My dad is the only person I know who doesn't like pizza. In the UK, though, pizza takes on very many forms from the microwave deep crust variety to the carry-out boxed versions bigger than a bicycle wheel.
Many restaurants like to blow their own trumpets, and understandably so. They claim "the best scones in Scotland" or "winner of the best pie 2018" and I totally understand that.
I have a very good friend who has never been particularly bothered by food. He eats to live, in contrast to me who lives to eat. Sure, he likes what he likes and cottage pie with bubbling cheese on the top is his favourite but taking him to somewhere offering "fine dining" would simply not be appreciated.
Loch Tay holds a special place in my heart and I can't seem to stay away for long.
Michael Alexander and family enjoyed a taste of the Tatha Bar and Kitchen on the opening weekend of V&A Dundee.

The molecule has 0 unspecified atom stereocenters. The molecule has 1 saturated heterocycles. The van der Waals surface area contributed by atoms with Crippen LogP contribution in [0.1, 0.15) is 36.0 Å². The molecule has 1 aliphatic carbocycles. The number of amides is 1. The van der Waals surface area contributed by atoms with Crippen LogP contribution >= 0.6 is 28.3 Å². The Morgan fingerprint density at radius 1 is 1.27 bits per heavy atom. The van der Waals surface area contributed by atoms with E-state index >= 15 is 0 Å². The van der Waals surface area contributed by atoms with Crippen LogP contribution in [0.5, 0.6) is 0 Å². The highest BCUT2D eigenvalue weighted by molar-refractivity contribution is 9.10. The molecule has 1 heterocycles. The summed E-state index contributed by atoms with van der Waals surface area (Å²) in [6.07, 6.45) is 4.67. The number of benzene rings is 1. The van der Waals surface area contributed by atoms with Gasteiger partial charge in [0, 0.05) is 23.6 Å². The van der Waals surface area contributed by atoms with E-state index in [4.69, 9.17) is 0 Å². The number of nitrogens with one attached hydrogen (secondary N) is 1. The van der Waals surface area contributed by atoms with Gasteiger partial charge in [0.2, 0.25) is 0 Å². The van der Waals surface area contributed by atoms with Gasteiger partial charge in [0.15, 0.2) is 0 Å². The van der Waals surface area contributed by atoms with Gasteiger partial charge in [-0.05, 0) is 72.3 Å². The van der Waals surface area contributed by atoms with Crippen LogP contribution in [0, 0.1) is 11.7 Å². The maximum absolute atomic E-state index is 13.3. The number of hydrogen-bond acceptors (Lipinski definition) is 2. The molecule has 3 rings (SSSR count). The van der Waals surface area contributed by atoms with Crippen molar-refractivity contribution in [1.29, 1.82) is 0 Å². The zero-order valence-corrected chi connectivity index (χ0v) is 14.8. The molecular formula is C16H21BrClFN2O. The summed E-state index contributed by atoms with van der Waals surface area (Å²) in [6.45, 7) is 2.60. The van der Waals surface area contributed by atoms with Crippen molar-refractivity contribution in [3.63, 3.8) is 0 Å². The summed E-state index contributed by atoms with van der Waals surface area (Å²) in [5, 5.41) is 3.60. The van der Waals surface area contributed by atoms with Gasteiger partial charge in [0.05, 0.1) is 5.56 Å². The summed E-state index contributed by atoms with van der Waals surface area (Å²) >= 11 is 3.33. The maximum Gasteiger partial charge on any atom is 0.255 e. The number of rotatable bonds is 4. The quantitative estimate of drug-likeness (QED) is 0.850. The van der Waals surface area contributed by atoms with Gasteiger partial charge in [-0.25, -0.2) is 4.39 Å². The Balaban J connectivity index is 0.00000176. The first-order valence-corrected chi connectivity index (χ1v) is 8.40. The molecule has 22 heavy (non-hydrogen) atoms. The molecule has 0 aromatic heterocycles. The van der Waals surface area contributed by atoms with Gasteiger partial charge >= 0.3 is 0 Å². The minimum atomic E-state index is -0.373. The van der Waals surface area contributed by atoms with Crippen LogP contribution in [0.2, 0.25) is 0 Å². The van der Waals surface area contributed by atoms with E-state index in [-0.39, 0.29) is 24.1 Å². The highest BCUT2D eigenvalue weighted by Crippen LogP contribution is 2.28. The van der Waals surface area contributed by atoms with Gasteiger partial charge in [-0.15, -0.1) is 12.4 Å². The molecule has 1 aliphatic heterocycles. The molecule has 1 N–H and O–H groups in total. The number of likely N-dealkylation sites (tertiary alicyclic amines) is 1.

There are many places in Courier Country that I drive past regularly, wonder about, and never visit. This week, I didn't just gaze out of the window at the white building with the big tree painted on it on the A90, I actually stopped there for lunch.
A small pub on the High Street of Arbroath is not the first place I would look for a little slice of Greece. Yet there is was - beyond the facade of The Fisherman's Inn was a little room which held so many secrets and surprises, it left me lost for words. Well, almost.
There are so many elements that go into making a restaurant good enough to return to, especially in a city like Dundee which is building in vibrance and energy all the time.
Well that's it then: we were blessed with a glorious summer but all good things must come to an end. As the rain sets in and the kids go back to school, it seems that our summer season is coming to a close.
During a spot of retail therapy in Perth this week, a friend and I wandered past Kisa's. I had heard good things about the food and so it seemed like the perfect opportunity to take the weight off our feet and relax with a glass of something after a hard afternoon slog on the high street.